Is it wrong for lawyers to take cases based on their religious values?

That seems to be the Human Rights Campaign argument, at least as to lawyers who represent the government:

“Gene Schaerr, a Washington, D.C. partner at the law firm Winston & Strawn, is citing his personal religious beliefs as the rationale behind his decision to quit his job and become the lead counsel on the State of Utah’s case against marriage equality. In a copy of Schaerr’s departure email to colleagues at the firm, Schaerr writes that he’s taking the Utah case ‘so that I can fulfill what I have come to see as a religious and family duty: defending the constitutionality of traditional marriage in the state where my church is headquartered and where most of my family resides.’

“‘It’s alarming that the reason Gene Schaerr gives for taking this position has nothing to do with the U.S. Constitution or the legal issues at play,’ said Fred Sainz, HRC Vice President of Communications. ‘Schaerr’s entire motivation for taking this anti-equality case is to impose a certain religious viewpoint on all Utahns — and that’s wrong. When you become an attorney, you take an oath to uphold the U.S. Constitution, not any particular religious doctrine.’ …

“Schaerr’s language in his departure e-mail places a heavy emphasis on religion, which is out-of-step with many of the arguments against marriage equality that have come out of the Utah Attorney General’s office.

“‘It’s interesting that his stated motivation for the new position is not one of the arguments made by the State of Utah,’ added Sainz. ‘It’s fair to question whether all of the arguments they have made are just an elaborate front for some other agenda.’”

This strikes me as badly wrong, and indeed deeply unfair to religious believers. Lawyers decide to take cases based on their personal moral values all the time. Lawyers decide to take government cases based on their personal moral values, and indeed seek out certain government jobs based on their personal moral values. Pro-gay-rights lawyers might choose to take pro-gay-rights cases based on their personal moral values — including ones that seek to impose a certain moral viewpoint, such as that embodied in various antidiscrimination statutes, on all citizens.

Nor are lawyers whose moral values are based on secular philosophical principles (e.g., a humanist commitment to equal treatment, including legally coerced equal treatment) somehow have special moral or legal rights on this score. Lawyers whose moral values are based on religious principles, or whose commitment to a case is inspired by their religious principles, have precisely the same rights.

Say someone wanted to defended the Civil Rights Act of 1964 in court because he has deep religious beliefs in favor of racial equality — the civil rights movement, of course, had a heavily religious dimension to it. Or say someone wants to defend environmental legislation because of his religious beliefs about human obligation to protect God’s creation. Or say someone wanted to defend state opposition to the Fugitive Slave Act because of his deep anti-slavery religious principles. These lawyers stand on precisely the same moral and legal footing, I think, as lawyers who took the same views out of secular moral conviction.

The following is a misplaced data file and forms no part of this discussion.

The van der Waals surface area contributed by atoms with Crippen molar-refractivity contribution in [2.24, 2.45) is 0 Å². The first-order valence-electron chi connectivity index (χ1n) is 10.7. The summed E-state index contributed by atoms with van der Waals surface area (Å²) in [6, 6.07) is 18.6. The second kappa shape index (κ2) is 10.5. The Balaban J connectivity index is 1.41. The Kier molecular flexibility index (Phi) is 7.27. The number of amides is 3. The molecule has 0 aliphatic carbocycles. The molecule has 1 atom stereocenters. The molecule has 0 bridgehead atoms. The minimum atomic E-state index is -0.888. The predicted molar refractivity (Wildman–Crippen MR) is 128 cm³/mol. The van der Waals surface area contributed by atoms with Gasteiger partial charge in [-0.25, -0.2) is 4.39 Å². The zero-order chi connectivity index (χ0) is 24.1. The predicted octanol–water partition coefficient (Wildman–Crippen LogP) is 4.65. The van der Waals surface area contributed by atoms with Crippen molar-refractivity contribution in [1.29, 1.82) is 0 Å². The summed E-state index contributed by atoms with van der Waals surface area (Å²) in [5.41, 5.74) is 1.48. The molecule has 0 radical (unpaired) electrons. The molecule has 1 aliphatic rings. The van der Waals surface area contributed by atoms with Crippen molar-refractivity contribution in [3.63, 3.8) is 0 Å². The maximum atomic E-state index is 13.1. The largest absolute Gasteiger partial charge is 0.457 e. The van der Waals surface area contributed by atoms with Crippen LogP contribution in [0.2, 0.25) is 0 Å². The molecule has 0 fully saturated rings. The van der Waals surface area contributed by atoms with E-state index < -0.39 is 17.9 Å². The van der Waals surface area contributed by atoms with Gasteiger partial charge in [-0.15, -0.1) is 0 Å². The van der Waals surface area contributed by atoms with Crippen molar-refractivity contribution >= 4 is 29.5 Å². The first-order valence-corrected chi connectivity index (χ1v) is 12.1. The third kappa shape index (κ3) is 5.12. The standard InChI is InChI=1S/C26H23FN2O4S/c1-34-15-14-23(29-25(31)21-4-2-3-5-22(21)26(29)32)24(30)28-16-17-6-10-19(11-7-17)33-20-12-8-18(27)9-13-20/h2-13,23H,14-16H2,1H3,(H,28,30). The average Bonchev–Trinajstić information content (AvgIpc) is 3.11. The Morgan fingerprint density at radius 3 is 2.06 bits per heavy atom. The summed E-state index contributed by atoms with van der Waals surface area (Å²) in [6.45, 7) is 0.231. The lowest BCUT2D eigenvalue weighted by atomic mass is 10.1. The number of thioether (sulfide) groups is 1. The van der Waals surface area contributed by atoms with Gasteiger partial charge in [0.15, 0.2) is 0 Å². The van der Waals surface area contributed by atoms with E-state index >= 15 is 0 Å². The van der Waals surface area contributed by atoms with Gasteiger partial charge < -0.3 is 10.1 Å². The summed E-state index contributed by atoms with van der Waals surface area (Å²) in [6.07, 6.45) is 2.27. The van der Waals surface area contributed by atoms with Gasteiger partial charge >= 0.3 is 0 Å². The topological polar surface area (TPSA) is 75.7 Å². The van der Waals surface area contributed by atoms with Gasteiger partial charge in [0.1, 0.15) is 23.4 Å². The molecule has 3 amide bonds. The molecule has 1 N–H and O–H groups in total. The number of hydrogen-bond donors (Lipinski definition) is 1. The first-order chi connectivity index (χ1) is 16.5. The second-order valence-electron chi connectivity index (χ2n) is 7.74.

Nor is there anything odd that the lawyer’s “stated motivation” for his taking a case isn’t “one of the arguments made” as a legal defense of the case. Someone may defend the Affordable Care Act in court against a Commerce Clause challenge because he believes that everyone is morally entitled to health care — indeed, because he believes that God wants everyone to get health care — even though the legal dispute is about Congressional power and the interpretation of the Constitution.

Indeed, officers of the court “take an oath to uphold the U.S. Constitution, not any particular religious doctrine.” Likewise, they take an oath to uphold the Constitution, not the moral views of the Human Rights Campaign. But there’s nothing wrong with their religious anti-same-sex-marriage ideology, or their secular pro-gay-rights ideology, leading them to choose a particular case, client, or job. Gene Schaerr, I strongly suspect, sincerely believes that the Constitution doesn’t prohibit opposite-sex-only marriage rules. (A sincere belief in the theoretical constitutional soundness of one’s position generally isn’t a requirement for a lawyer who is working for a client, but I strongly suspect that such a sincere belief is present here.) And even if his underlying reason for choosing this particular constitutional case is his religious beliefs, there’s nothing to condemn about that.

Naturally, if you want to criticize Schaerr’s position as constitutionally or morally misguided, that’s just fine. But the fact that he chose to defend that position for religious reasons — as opposed to secular ideological reasons — should not be a basis for criticism.

Thanks to How Appealing for the pointer.

Eugene Volokh teaches free speech law, religious freedom law, church-state relations law, a First Amendment Amicus Brief Clinic, and tort law, at UCLA School of Law, where he has also often taught copyright law, criminal law, and a seminar on firearms regulation policy.
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